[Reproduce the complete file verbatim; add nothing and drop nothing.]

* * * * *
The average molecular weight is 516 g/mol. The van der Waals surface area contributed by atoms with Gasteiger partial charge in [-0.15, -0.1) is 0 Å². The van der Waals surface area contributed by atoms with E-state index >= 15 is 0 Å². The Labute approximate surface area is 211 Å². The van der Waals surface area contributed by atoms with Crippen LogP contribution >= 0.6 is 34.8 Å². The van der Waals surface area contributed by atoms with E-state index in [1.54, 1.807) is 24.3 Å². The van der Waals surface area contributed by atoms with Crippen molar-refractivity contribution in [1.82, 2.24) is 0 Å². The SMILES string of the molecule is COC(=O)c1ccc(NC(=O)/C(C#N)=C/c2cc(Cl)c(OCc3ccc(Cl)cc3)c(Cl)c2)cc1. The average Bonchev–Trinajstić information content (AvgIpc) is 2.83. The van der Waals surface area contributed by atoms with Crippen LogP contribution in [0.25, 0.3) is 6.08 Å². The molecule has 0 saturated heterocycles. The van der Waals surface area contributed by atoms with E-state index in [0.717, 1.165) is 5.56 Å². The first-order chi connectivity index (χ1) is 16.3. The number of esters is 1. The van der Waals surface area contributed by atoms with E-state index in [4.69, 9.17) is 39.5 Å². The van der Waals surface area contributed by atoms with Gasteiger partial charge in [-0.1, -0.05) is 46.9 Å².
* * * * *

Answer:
The average molecular weight is 516 g/mol. The van der Waals surface area contributed by atoms with Gasteiger partial charge in [-0.15, -0.1) is 0 Å². The van der Waals surface area contributed by atoms with E-state index >= 15 is 0 Å². The Labute approximate surface area is 211 Å². The van der Waals surface area contributed by atoms with Crippen LogP contribution >= 0.6 is 34.8 Å². The van der Waals surface area contributed by atoms with E-state index in [1.54, 1.807) is 24.3 Å². The van der Waals surface area contributed by atoms with Crippen molar-refractivity contribution in [1.82, 2.24) is 0 Å². The SMILES string of the molecule is COC(=O)c1ccc(NC(=O)/C(C#N)=C/c2cc(Cl)c(OCc3ccc(Cl)cc3)c(Cl)c2)cc1. The average Bonchev–Trinajstić information content (AvgIpc) is 2.83. The van der Waals surface area contributed by atoms with Crippen LogP contribution in [0.25, 0.3) is 6.08 Å². The molecule has 0 saturated heterocycles. The van der Waals surface area contributed by atoms with E-state index in [0.717, 1.165) is 5.56 Å². The first-order chi connectivity index (χ1) is 16.3. The number of esters is 1. The van der Waals surface area contributed by atoms with E-state index in [4.69, 9.17) is 39.5 Å². The van der Waals surface area contributed by atoms with Gasteiger partial charge in [-0.1, -0.05) is 46.9 Å².